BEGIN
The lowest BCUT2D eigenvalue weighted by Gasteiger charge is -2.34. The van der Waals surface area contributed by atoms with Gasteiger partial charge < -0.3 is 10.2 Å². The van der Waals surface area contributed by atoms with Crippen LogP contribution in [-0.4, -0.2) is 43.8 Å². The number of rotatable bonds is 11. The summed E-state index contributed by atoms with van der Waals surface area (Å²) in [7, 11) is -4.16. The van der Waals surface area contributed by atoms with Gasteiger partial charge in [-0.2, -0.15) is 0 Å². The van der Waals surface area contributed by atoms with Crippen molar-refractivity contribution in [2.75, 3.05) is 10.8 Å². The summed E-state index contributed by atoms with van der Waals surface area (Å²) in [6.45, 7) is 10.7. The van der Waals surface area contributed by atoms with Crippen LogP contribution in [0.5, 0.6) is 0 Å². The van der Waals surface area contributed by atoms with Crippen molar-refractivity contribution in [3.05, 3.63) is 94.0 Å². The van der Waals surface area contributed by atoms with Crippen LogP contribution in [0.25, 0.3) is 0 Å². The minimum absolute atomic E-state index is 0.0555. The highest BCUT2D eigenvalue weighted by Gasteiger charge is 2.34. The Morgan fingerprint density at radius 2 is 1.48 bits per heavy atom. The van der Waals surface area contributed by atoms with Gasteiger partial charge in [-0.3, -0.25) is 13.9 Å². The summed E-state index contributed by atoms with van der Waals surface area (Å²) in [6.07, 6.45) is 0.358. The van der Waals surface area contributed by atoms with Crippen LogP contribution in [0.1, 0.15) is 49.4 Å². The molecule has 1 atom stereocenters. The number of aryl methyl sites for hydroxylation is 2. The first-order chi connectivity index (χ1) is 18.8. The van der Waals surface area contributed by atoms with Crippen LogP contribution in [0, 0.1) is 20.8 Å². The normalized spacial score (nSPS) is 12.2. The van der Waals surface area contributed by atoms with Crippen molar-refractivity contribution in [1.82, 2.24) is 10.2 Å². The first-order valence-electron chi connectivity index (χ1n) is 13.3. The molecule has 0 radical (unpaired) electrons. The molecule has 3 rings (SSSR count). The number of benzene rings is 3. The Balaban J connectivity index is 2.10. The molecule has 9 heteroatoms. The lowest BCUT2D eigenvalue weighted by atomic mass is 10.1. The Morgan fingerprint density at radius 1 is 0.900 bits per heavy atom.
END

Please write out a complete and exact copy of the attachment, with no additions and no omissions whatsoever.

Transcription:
The lowest BCUT2D eigenvalue weighted by Gasteiger charge is -2.34. The van der Waals surface area contributed by atoms with Gasteiger partial charge < -0.3 is 10.2 Å². The van der Waals surface area contributed by atoms with Crippen LogP contribution in [-0.4, -0.2) is 43.8 Å². The number of rotatable bonds is 11. The summed E-state index contributed by atoms with van der Waals surface area (Å²) in [7, 11) is -4.16. The van der Waals surface area contributed by atoms with Gasteiger partial charge in [-0.2, -0.15) is 0 Å². The van der Waals surface area contributed by atoms with Crippen molar-refractivity contribution in [2.75, 3.05) is 10.8 Å². The summed E-state index contributed by atoms with van der Waals surface area (Å²) in [6.45, 7) is 10.7. The van der Waals surface area contributed by atoms with Crippen LogP contribution in [0.5, 0.6) is 0 Å². The van der Waals surface area contributed by atoms with Crippen molar-refractivity contribution in [3.05, 3.63) is 94.0 Å². The van der Waals surface area contributed by atoms with Crippen LogP contribution in [0.25, 0.3) is 0 Å². The minimum absolute atomic E-state index is 0.0555. The highest BCUT2D eigenvalue weighted by Gasteiger charge is 2.34. The Morgan fingerprint density at radius 2 is 1.48 bits per heavy atom. The van der Waals surface area contributed by atoms with Gasteiger partial charge in [-0.3, -0.25) is 13.9 Å². The summed E-state index contributed by atoms with van der Waals surface area (Å²) in [6.07, 6.45) is 0.358. The van der Waals surface area contributed by atoms with Crippen LogP contribution in [0.1, 0.15) is 49.4 Å². The molecule has 1 atom stereocenters. The number of aryl methyl sites for hydroxylation is 2. The first-order chi connectivity index (χ1) is 18.8. The van der Waals surface area contributed by atoms with Crippen LogP contribution in [0, 0.1) is 20.8 Å². The normalized spacial score (nSPS) is 12.2. The van der Waals surface area contributed by atoms with Crippen molar-refractivity contribution in [1.82, 2.24) is 10.2 Å². The first-order valence-electron chi connectivity index (χ1n) is 13.3. The molecule has 0 radical (unpaired) electrons. The molecule has 3 rings (SSSR count). The number of benzene rings is 3. The Balaban J connectivity index is 2.10. The molecule has 9 heteroatoms. The lowest BCUT2D eigenvalue weighted by atomic mass is 10.1. The Morgan fingerprint density at radius 1 is 0.900 bits per heavy atom.